Franks first announced his resignation on Dec. 7, saying that he would formally step down in January. But after his wife was admitted to the hospital, his plans changed and his resignation was effective as of Dec. 8, 2017.
The representative was reportedly encouraged to step down by Speaker Paul Ryan, who learned of an House Ethics Committee investigation into his behavior.
Franks admitted that discussing surrogacy with two of his female staffers “made certain individuals uncomfortable.”
A former aide, identified only as Samantha, recently accused Nevada Rep. Ruben Kihuen, a first-term lawmaker, of repeatedly making sexual advances toward her during the 2016 congressional campaign.
On two occasions, she said, he touched her thighs without consent. She also claims that the representative propositioned her for dates and sex on multiple occasions despite her repeated rejections. Buzzfeed first reported the former aide’s allegations.
"I sincerely apologize for anything that I may have said or done that made her feel uncomfortable. I take this matter seriously as it is not indicative of who I am," Kihuen said in a statement following the report. "But I want to make it clear that I don't recall any of the circumstances she described."
A top House Democrat said Kihuen should resign amid the allegations. Minority Leader Nancy Pelosi said she found Samantha’s allegations to be convincing, the Associated Press reported. Rep. Ben Ray Lujan of New Mexico, who heads the Democrats’ campaign arm, has also called on Kihuen to resign.
On Dec. 14, a second woman came forward with allegations against Kihuen. The woman, who is currently unnamed, first told the Nevada Independent that the representative made inappropriate sexual advances toward her, like touching her thighs or buttocks, as well as sending her suggestive Facebook and text messages.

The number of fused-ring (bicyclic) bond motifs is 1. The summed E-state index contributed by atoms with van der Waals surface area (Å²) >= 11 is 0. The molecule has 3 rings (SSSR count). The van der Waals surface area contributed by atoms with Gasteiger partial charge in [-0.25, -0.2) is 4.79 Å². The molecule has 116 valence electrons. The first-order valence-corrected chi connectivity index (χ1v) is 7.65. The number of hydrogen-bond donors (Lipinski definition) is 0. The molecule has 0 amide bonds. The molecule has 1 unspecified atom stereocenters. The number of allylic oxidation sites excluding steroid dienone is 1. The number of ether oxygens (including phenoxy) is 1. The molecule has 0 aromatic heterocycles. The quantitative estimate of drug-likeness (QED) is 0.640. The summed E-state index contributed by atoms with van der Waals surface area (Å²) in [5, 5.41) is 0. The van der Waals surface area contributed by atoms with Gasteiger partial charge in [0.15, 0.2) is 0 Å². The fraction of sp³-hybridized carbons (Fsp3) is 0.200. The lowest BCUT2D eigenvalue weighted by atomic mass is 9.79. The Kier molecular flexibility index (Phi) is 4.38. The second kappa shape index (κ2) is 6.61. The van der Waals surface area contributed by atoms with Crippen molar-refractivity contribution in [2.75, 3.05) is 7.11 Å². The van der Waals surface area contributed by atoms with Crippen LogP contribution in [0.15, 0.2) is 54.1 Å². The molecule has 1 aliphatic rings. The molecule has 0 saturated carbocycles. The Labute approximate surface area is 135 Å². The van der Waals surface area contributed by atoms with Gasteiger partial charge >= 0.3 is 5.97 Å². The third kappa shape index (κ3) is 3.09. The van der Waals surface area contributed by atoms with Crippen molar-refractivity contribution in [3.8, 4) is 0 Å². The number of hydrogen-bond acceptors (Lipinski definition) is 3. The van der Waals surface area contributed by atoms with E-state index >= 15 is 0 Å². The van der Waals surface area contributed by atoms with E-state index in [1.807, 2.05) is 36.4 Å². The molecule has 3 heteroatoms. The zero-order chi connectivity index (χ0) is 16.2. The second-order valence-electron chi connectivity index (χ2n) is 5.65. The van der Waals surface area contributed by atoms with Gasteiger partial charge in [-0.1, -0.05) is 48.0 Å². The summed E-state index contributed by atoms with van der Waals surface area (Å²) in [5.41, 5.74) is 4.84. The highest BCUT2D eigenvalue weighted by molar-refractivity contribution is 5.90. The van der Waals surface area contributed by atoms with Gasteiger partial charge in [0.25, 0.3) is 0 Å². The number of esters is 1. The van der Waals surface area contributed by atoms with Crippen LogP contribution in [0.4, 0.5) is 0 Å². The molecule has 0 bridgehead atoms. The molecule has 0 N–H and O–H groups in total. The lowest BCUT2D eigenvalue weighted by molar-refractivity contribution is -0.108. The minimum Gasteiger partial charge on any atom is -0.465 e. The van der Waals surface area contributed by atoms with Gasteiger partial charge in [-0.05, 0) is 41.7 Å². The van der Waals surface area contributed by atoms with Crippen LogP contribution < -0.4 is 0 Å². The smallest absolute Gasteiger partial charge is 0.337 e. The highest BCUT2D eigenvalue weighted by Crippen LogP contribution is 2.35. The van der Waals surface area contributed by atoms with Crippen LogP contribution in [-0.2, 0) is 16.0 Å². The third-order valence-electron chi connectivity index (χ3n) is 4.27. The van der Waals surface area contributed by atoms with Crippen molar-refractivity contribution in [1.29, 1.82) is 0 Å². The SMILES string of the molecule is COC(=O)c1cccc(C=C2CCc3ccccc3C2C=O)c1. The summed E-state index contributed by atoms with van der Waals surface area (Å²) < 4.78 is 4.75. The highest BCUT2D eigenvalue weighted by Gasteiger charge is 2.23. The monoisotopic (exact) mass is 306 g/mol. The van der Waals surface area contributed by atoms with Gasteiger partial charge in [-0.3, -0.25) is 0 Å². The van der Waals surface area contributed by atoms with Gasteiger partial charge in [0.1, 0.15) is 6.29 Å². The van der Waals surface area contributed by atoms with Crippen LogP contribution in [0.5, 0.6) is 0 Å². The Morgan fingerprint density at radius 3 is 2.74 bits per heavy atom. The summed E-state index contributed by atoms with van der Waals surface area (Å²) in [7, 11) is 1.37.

Shortly after the second woman came forward and one day after House Ethics Committee said it had opened an investigation into the harassment claims against him, Kihuen announced that he would not seek re-election.
"I want to state clearly again that I deny the allegations in question," Kihuen said in a statement.
"However, the allegations that have surfaced would be a distraction from a fair and thorough discussion of the issues in a reelection campaign. Therefore, it is in the best interests of my family and my constituents to complete my term in Congress and not seek re-election."
Roy Moore, a former Alabama judge and the 2017 Republican candidate in the United States Senate Special election in Alabama, was accused of having inappropriate sexual relations with teenage girls while he was in his 30s, the Washington Post reported in a bombshell report about a month before the special election.
Since the report, additional women have come forward with sexual misconduct allegations.
Moore has vehemently denied the accusations, once calling them “the definition of fake news.”
After the allegations came to light, however, many Republicans called on him to step aside from the campaign. But others, like President Trump and Steve Bannon, continued to stand by Moore despite the accusations.
Moore lost the election to Doug Jones on Dec. 12.
The Associated Press contributed to this report.